What type of filling should I get?
There are two direct filling materials used to repair broken and decayed teeth. The two choices are the silver, metal ones (amalgam) and the tooth colored one (composite). We place both types in our office.
Metal (amalgam) is stronger and lasts longer, they are self sealing with the tooth thus helping to prevent further leakage or damage to the tooth and they are less expensive than the tooth colored fillings.
Tooth colored (composite) match the color of the natural tooth and can reduce the amount of tooth removal needed to place the filling, thus preserving natural tooth structure. This type of filling may have to be replaced more often than metal fillings because they are less durable than metal.
In general,I prefer to place metal on surfaces of posterior (back) teeth where the filling will cover two or more surfaces of the tooth. I think composite or tooth colored fillings on back teeth is fine when limited to one surface of tooth. In this situation they are just as easy to place and monitor as the metal fillings. If you see breakage or if further decay occurs, it is much easier to diagnose on the x-ray when the filling is metal.
I am always glad to discuss the advantages and disadvantages of both types before we decide which is the best option for you.
I debated long and hard about whether or not I should include this section. I decided to include it for the sole purpose of educating my patients on the subject of:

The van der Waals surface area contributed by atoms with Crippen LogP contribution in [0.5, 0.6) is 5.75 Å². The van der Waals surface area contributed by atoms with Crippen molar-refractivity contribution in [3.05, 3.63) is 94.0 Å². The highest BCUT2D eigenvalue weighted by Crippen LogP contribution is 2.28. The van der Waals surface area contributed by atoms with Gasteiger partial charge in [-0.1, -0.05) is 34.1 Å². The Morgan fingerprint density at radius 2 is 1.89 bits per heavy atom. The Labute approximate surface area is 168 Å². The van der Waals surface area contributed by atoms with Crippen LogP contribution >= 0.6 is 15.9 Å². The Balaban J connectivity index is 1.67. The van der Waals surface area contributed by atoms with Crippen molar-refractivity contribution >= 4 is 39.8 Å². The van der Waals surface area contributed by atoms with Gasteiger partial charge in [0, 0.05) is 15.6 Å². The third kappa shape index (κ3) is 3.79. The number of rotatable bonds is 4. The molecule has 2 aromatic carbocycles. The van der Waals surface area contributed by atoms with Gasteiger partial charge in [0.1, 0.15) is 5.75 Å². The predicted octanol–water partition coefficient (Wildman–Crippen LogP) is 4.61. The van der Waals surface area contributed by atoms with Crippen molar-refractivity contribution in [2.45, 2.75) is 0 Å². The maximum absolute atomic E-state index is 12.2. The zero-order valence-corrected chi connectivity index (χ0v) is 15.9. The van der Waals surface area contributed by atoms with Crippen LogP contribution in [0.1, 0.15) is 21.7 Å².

“Should I replace my metal fillings with fillings that do not contain mercury?”
The mercury in a metal filling is placed there as a flux which helps the metal particles bind together as the dentist packs the filling into the tooth with the excess mercury being suctioned out of the mouth. Over time small amounts of mercury could possibly enter your body through wear or breakdown of the filling material, however, in scientifically small amounts than the average persons exposure from environmental sources. It’s the classic “risk vs reward” question. Metal fillings are much more durable than tooth colored fillings, but tooth colored fillings can conserve natural tooth structure.
It is ultimately a decision I encourage each patient to make for themselves, combined with their dentist input plus any research you can do on your on. To get started here are two links that go into depth on the subject:
From The American Dental Association:
From the US Food an Drug:
I look forward to discussing this lively subject with you anytime.